"If you want to join the Army and change oil in Humvees, you can arrange for that," he says. "These guys -- to a man, they wanted to experience combat. And they got a huge helping of it in the Korengal, I have to say."

Over his trips to Afghanistan, Junger lived in the same conditions as many of the men. He and his Vanity Fair photographer, Tim Hetherington, brought video cameras to record the life of the soldiers at the outpost, and produced a documentary called Restrepo. The film, which will be released in theaters this summer, won a grand jury prize after it played at the Sundance Film Festival earlier this year.

Junger has stayed in touch with many of the men from Battle Company, and, he says, became good friends with one after returning to the United States. One night at a dinner party, surrounded by a group of civilians, that soldier was asked whether he missed anything about being in Afghanistan, Junger says.

"He looked at her without a trace of irony and said, 'Yes, I miss almost all of it.' "

"I think one of the unacknowledged things that is really complicated for these guys is that they get home out of this hell hole and they find that, actually, home is less comfortable than where they'd come from," Junger says. "These guys get back to civilian society and suddenly the relations they have with those around them, those relations are not solid. They're open to ambiguity and interpretation. And they kind of long for the dangerous security of the bond that happens in a small outpost that's under attack almost every day."

That longing persists despite the fact that they faced death on any given day. But Junger argues that the bond also grows from essentially being trapped in a confined space without any entertainment. "There was no Internet up there. For that matter, there was no running water, no phones, no electricity for a while. You know, all they had was their humor, and they had combat."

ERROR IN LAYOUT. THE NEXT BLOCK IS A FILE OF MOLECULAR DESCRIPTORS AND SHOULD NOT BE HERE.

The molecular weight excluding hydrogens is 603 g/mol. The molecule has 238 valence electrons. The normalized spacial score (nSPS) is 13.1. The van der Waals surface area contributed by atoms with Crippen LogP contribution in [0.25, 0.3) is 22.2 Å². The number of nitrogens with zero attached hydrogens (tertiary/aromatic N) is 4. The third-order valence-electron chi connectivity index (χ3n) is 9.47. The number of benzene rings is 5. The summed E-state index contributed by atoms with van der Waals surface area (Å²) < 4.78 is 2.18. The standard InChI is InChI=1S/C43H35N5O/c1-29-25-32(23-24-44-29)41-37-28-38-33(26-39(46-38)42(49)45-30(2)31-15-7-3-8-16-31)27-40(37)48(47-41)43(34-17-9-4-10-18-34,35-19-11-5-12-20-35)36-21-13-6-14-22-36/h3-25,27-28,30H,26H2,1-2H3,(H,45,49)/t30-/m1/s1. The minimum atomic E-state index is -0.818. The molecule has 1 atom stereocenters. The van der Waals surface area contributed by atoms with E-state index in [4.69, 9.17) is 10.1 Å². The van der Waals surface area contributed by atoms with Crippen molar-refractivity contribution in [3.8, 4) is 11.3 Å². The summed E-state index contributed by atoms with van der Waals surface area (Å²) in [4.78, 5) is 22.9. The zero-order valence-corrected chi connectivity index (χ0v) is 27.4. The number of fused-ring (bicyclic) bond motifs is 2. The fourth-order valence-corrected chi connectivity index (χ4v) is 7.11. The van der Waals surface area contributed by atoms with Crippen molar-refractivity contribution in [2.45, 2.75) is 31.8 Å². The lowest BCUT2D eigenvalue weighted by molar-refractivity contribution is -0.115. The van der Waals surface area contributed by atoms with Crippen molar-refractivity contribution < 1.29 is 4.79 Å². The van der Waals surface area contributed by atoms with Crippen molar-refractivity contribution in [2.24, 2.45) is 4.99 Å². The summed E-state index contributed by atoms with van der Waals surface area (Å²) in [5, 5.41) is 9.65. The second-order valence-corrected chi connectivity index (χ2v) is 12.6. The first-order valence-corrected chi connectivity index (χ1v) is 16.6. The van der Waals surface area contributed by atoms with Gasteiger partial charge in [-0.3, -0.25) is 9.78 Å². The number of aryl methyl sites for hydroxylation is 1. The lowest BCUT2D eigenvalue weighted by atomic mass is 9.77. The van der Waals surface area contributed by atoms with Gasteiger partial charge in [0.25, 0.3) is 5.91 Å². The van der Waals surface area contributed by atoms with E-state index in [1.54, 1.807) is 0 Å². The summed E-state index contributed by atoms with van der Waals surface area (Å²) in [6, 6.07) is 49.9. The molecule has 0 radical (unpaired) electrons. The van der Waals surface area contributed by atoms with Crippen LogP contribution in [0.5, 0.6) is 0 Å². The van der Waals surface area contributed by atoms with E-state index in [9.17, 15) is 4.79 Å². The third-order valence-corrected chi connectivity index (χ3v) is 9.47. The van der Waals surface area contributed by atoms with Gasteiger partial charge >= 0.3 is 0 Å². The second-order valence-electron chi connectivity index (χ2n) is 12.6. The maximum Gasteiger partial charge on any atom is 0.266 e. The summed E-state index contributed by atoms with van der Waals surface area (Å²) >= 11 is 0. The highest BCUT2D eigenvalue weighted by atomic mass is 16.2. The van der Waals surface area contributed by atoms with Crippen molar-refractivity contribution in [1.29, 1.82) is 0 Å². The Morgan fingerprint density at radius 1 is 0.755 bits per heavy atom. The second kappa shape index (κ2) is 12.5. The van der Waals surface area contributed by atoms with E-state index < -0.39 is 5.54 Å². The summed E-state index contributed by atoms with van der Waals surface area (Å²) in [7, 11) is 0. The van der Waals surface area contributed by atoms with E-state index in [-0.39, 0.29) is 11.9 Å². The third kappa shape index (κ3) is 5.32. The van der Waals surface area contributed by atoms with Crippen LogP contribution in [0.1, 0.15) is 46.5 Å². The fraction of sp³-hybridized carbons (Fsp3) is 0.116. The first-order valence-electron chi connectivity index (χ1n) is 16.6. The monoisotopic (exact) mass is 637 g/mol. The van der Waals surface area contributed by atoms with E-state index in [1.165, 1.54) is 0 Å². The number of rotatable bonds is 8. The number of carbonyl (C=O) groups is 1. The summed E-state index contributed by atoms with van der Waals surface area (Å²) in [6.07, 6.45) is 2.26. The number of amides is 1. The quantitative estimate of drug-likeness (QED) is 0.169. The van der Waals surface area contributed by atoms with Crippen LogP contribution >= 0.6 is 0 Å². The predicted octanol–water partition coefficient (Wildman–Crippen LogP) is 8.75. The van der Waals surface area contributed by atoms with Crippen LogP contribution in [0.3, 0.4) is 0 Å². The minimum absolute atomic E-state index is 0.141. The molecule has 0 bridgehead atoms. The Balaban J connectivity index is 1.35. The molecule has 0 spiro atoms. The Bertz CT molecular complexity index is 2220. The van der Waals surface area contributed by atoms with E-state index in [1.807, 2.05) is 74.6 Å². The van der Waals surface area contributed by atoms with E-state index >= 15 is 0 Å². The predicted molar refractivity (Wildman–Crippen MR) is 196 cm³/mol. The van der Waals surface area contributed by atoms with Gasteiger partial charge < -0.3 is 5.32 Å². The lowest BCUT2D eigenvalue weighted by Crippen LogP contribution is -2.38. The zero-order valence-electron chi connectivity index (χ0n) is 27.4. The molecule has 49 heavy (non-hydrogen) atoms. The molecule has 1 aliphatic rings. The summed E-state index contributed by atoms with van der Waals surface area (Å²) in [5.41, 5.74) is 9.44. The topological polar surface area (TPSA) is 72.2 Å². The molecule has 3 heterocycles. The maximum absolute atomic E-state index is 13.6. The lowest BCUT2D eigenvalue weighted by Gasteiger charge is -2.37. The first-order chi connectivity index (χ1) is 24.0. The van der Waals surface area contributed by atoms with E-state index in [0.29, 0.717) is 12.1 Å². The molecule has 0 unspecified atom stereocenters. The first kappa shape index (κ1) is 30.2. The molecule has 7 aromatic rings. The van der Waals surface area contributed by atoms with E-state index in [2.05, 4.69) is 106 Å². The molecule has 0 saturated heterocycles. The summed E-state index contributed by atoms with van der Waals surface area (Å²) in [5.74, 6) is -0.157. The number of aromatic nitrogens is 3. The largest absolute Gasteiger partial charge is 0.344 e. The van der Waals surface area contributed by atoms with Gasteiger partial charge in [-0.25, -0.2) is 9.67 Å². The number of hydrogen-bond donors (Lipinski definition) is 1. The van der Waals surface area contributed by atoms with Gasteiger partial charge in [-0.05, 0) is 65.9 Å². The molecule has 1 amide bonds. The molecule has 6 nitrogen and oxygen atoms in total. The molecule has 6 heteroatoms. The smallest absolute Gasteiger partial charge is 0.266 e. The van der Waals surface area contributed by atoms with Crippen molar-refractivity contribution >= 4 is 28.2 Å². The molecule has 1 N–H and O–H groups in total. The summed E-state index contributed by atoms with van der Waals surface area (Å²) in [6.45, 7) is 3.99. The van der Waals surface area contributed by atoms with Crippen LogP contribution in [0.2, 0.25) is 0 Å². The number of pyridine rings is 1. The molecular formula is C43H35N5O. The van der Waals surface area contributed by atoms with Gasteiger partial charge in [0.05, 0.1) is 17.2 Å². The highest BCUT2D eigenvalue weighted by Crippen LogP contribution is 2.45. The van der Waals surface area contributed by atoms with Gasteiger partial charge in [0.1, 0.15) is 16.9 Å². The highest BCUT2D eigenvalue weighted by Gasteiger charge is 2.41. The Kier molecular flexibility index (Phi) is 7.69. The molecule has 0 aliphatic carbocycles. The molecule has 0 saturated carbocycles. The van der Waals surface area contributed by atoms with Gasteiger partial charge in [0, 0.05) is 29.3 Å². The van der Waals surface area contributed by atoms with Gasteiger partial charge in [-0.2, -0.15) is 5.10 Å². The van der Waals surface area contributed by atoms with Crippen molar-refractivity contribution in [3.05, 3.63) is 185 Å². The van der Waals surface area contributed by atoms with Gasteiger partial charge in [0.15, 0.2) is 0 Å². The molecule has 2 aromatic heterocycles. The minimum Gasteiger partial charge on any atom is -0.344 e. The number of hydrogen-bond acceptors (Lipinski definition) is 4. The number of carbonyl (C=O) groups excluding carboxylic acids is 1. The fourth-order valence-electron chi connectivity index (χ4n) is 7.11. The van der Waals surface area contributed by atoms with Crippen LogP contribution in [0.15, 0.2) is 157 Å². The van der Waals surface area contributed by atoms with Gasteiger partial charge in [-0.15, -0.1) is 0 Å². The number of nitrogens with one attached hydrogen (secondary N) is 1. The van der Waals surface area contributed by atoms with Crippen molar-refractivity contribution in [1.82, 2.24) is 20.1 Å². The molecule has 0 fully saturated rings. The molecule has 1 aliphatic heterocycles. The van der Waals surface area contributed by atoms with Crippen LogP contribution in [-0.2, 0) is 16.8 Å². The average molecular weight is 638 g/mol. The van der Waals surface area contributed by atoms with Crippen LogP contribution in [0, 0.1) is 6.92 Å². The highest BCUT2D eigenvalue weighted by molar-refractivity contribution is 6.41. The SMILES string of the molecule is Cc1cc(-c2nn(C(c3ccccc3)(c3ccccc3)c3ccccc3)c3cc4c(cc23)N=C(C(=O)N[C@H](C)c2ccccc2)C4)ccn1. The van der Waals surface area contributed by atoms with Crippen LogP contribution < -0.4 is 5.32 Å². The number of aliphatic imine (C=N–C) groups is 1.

Despite alternately brutal and boring stretches, the American soldiers tried to find meaning -- in humor or aggression or superstition -- in the tiny slice of land they were defending.

"There was a guy who found a bullet that had come out of a Taliban machine gun from a Taliban position above the outpost. And it had misfired, had not fired out of the gun," Junger says. "And he picked that up and he put it on a string and he wore it around his neck because he thought, 'That might have been the bullet that killed me, and now it's good luck. And I'm going to wear this for the rest of my deployment.' "

On April 14, the military closed the Korengal Outpost. Junger says many of the men who spent so much time defending the valley have struggled to come to terms with the Army's decision to withdraw.

"That year was both very painful and kind of intoxicating for them, and that place acquired an enormous psychological emotional significance," Junger says. "I wrote in an essay [that] combat doesn't happen because the terrain is important. The terrain becomes important because combat happened there. And I think ultimately these guys reconciled themselves to the pullout by thinking, 'OK, that place where we were for a year ... it has its own meaning that endures no matter what happens on the ground.' "